17. Steve R says

    So many theories
    So many stars
    So many galaxies
    So many millions of years
    Probability surely states life is everywhere especially considering the variety here.
    Yet we can’t make it, nor find it.

    Who is the God person anyway?

  18. John den Haan says

    I have problems with this theory. Nuclear FISSION is a process which occurs spontaneously, but can be induced by neutron bombardment. Now this is where the ‘fun’ starts: high-energy neutrons are produced by nuclear fission itself. In other words: it’s rather easy to cause a devastating chain reaction. The amount of radiation caused by any such event would most likely kill off anything in the vicinity. Note that radiation exposure would not be short-term or homogeneous: the wide variety of fission products are themselves often highly radioactive, causing exposure to various amounts of electrons, helium nucleii and gamma rays.

    The only observations we so far have, is that these kinds of radiation KILL and cause unwanted mutation in the genome. Hardly the environment I would see as being conductive to life, let alone evolution.

    If we are talking about a very early mass-EXTINCTION, then this theory might be worthwile.

  19. Bruce C says

    Yes, sufficient uranium can exist to create a natural reactor (there are several active today, Google natural reactor). The radiation levels are not lethal.

    Radiation, besides causing cell death due to creation of free radicals can also cause genetic anomies (mutations) Most are not viable and result in cell death (same as anything that causes genetic anomalies). However, an occasional anomaly is viable and even beneficial and can replicate thus promoting people’s fear of mutation.

    In the early formation of the earth, the abundance of uranium was higher so more than a couple of active natural reactors could have existed. Overall, this is a very interesting theory.

  20. Bill says

    Go tell it to the Deinococcus radiourans.

  21. Rev. Rob says

    This theory is good, the commentary is not. We all know, including the editor of Universe Today, that a planet doesn’t need to have water to form life, just solvent. Ammonia, for example, would work fine.

    Additionally, why do you need a moon and tides to create pools? Rain, and especially springs, are just fine.

    I was about to say that this is what happens when untrained journalists report on science when a majority of news organizations no longer even have a science editor, but Mr. O’Neill see is a solar physicist, so I don’t know what purpose of “The Earth may, after all, be unique.”

    I cringed when I read that line.

  22. Chuck Lam says

    To Rev Rob, “A unique earth” may or may not be. Blind faith thinking one way or the other does not make it so. An open mind to the possibilities of what is or isn’t is what science research is about. Closed minds in science simply don’t make it.

  23. Steve R says

    Tides are not for pools, but for …” radioactive elements accumulated on the beaches could be gravitationally sorted” … you know, like sized stuff accumulates together on a beach.

  24. Timothy A. DeLany says

    I like the idea actually. It does not say however that this is the only way in which life could have formed on earth.
    There are any number of ways in which life forms could have developed independently of one another. We find all sorts of extremophile (sp?) life forms. We have radioactive loving ones 2 miles down in gold mines, living on uranium. We have them living in the cooling vents of nuclear reactors. Some live in almost straight acid conditions, while others live in pure alkaline conditions. Some bacteria live on sulphur compounds, some on methane, some even eat crude oil. Life has been found 6Km below the Earth’s surface (a la Thomas Gold). Dr. Godfrey Louis has found that the “red rain” organisms (Kerala, India) can withstand extreme tempuratures (650 degrees Fahrenheit,) high pressures and live on a wide variety of substances ( Incuding but not restricted to methanol, iodine and cedar oil.)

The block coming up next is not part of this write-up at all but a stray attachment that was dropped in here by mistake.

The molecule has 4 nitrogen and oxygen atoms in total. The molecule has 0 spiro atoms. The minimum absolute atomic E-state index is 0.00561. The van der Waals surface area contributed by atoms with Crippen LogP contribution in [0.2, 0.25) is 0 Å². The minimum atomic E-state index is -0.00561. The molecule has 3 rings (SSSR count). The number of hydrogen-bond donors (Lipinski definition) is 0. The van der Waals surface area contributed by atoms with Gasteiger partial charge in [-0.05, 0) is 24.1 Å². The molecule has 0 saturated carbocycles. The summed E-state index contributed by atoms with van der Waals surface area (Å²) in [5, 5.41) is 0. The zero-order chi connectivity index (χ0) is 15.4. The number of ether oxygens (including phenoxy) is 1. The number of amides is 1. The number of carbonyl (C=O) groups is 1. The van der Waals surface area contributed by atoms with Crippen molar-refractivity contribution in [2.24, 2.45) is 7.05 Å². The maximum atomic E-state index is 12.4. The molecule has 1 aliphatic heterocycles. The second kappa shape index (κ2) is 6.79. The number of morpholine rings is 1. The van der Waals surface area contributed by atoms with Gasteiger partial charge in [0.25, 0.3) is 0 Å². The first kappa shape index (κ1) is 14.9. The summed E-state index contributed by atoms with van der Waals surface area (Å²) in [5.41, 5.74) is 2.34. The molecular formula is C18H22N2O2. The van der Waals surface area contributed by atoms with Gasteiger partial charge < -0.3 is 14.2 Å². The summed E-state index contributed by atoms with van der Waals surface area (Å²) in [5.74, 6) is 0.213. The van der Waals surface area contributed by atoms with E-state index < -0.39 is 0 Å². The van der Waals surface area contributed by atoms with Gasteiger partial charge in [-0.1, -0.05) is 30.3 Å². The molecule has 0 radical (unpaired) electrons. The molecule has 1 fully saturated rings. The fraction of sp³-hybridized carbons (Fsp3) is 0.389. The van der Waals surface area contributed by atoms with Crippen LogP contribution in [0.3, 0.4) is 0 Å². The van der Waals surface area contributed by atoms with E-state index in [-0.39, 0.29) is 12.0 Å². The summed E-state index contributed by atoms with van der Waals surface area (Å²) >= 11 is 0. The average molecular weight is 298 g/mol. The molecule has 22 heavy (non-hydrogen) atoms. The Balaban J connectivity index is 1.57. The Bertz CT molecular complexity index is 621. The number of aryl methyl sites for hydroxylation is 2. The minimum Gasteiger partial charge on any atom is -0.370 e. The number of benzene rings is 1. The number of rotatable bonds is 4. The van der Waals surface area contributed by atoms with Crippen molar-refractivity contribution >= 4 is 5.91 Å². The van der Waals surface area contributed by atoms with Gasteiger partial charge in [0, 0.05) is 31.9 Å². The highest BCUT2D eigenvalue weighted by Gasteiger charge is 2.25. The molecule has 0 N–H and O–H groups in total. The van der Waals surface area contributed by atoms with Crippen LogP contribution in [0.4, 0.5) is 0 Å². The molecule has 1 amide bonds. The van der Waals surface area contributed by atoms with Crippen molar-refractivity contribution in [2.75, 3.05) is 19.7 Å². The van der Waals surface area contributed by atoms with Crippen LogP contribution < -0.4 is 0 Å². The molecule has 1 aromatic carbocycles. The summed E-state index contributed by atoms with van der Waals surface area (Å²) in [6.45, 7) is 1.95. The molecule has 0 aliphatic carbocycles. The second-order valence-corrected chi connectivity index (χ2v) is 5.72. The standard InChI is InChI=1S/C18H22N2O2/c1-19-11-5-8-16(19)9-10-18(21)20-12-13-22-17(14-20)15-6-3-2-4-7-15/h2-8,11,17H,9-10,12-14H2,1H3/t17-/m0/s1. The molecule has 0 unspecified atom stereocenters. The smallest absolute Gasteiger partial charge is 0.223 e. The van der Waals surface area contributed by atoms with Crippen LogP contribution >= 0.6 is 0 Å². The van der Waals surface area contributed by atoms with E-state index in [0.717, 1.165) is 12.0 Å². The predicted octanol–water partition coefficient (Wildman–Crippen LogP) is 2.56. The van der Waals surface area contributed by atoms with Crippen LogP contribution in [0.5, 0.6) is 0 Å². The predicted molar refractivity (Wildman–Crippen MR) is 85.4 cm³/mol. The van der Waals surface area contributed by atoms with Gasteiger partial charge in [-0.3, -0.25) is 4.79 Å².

Life has been found to survive the vacuum of space, live by eating solid rock, and hibernating for millions of years in solid Antarctic ice to be later revived..
    I have come to believe in the idea of panspermia, that anywhere life can exist ,it probably will exist, whether beneath the surface of a planet or even hibernating on a passing comet or asteroid. I have come to believe this from simply observing life on Earth.

  25. Chuck Lam says

    To Timothy A, DeLany,.
    And all of what you so eioquently describe is happening in four dimensions.

  26. Timothy A. DeLany says

    Dear Chuck Lam: If the universe is indeed 14 -16 billion years old and we are a mere (as a planet) 4.6 billion years old, we are yet infants in the scheme of things. We, as humans have been around less than two million years? In our own gallaxy we are the new kids on the block, still wet behind the ears. Who is to say that we are the pinacle of civilization in the universe? More than likely, in view of our recent history, we are the laughing stock of the block! Our main occupation is the planning of our own self-destruction. Any civilization that would want to check us out would not want to land in the open, because we would shoot first and ask questions later ( Oops, even the Russians decided against that! From experience, I might add.) With project ‘Blue Book’ take a closer look. I have a book by it first head investigator; one out of five could not be explained. It is not a matter of all UFO’s being extraterrestrial. It is a matter of any UfO’s being extraterrestrial!
    My wife is calling for me to call it quits for the night, so I will be looking forward to continuing this discussion later!
    Life does not necessarily need oxygen and may not even need water to survivie. The tempuatures may widely vary as well as the air pressure (water pressure,) day length or year. All of the life forms mentioned in my previous post exist here on earth today. Some were only recently discovered, but all are here now!

  27. N Stone says

    tim is right, sugars oxgen, water, all of these things are building blocks for earthlings but carbon based life might be very hard to sustain in the early stages. who knows, there might be rock people! or even creatures made of gasses!

  28. Chuck Lam says

    Hello Tim D., You are so correct in your views. Yes, I suspect that we are truly infants in the universal scheme of things. Considering the age of the universe, there just has to be a few “more advanced civilizations” out there. Maybe not in our galaxy, but they are out there. As I have repeatedly said, I believe the reason for no contact or possibily of no contact ever with another civilation is rarity and the the mind bending distances involved. Modulated electromagnetic energy in any form peters-out to nothing at fairly short cosmic distance. Maybe one day somone will develop a means to detect a billionth of a femto watt.